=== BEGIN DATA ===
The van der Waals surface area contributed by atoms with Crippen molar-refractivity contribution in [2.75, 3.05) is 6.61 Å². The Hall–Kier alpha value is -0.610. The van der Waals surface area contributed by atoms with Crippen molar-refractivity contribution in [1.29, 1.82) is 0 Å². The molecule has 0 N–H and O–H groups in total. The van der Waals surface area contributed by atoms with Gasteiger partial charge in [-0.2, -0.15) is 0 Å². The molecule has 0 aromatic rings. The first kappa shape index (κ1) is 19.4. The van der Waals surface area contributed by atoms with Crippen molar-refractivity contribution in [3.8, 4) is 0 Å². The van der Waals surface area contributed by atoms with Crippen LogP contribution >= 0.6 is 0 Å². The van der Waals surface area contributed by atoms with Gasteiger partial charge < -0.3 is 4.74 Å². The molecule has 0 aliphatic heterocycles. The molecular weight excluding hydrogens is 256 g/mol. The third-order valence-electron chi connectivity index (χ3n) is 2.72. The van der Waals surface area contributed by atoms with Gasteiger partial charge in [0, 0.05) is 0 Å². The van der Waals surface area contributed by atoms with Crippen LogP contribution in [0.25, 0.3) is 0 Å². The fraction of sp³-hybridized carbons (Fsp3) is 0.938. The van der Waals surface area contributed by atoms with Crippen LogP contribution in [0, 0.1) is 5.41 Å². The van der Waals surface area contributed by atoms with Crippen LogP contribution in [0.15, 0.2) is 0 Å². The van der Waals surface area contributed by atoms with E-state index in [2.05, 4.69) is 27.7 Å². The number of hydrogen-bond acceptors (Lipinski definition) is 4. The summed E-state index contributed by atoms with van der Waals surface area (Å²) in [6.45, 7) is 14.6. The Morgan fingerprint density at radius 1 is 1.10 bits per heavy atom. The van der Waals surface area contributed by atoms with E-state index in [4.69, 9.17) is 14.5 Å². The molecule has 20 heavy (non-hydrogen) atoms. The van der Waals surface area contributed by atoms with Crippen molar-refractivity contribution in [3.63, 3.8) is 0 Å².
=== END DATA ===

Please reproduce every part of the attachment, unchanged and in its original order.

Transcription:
The van der Waals surface area contributed by atoms with Crippen molar-refractivity contribution in [2.75, 3.05) is 6.61 Å². The Hall–Kier alpha value is -0.610. The van der Waals surface area contributed by atoms with Crippen molar-refractivity contribution in [1.29, 1.82) is 0 Å². The molecule has 0 N–H and O–H groups in total. The van der Waals surface area contributed by atoms with Gasteiger partial charge in [-0.2, -0.15) is 0 Å². The molecule has 0 aromatic rings. The first kappa shape index (κ1) is 19.4. The van der Waals surface area contributed by atoms with Crippen molar-refractivity contribution in [3.8, 4) is 0 Å². The van der Waals surface area contributed by atoms with Crippen LogP contribution >= 0.6 is 0 Å². The van der Waals surface area contributed by atoms with Gasteiger partial charge < -0.3 is 4.74 Å². The molecule has 0 aliphatic heterocycles. The molecular weight excluding hydrogens is 256 g/mol. The third-order valence-electron chi connectivity index (χ3n) is 2.72. The van der Waals surface area contributed by atoms with Gasteiger partial charge in [0, 0.05) is 0 Å². The van der Waals surface area contributed by atoms with Crippen LogP contribution in [0.25, 0.3) is 0 Å². The fraction of sp³-hybridized carbons (Fsp3) is 0.938. The van der Waals surface area contributed by atoms with Crippen LogP contribution in [0, 0.1) is 5.41 Å². The van der Waals surface area contributed by atoms with Crippen LogP contribution in [0.15, 0.2) is 0 Å². The van der Waals surface area contributed by atoms with E-state index in [2.05, 4.69) is 27.7 Å². The number of hydrogen-bond acceptors (Lipinski definition) is 4. The summed E-state index contributed by atoms with van der Waals surface area (Å²) in [6.45, 7) is 14.6. The Morgan fingerprint density at radius 1 is 1.10 bits per heavy atom. The van der Waals surface area contributed by atoms with E-state index in [4.69, 9.17) is 14.5 Å². The molecule has 20 heavy (non-hydrogen) atoms. The van der Waals surface area contributed by atoms with Crippen molar-refractivity contribution in [3.63, 3.8) is 0 Å².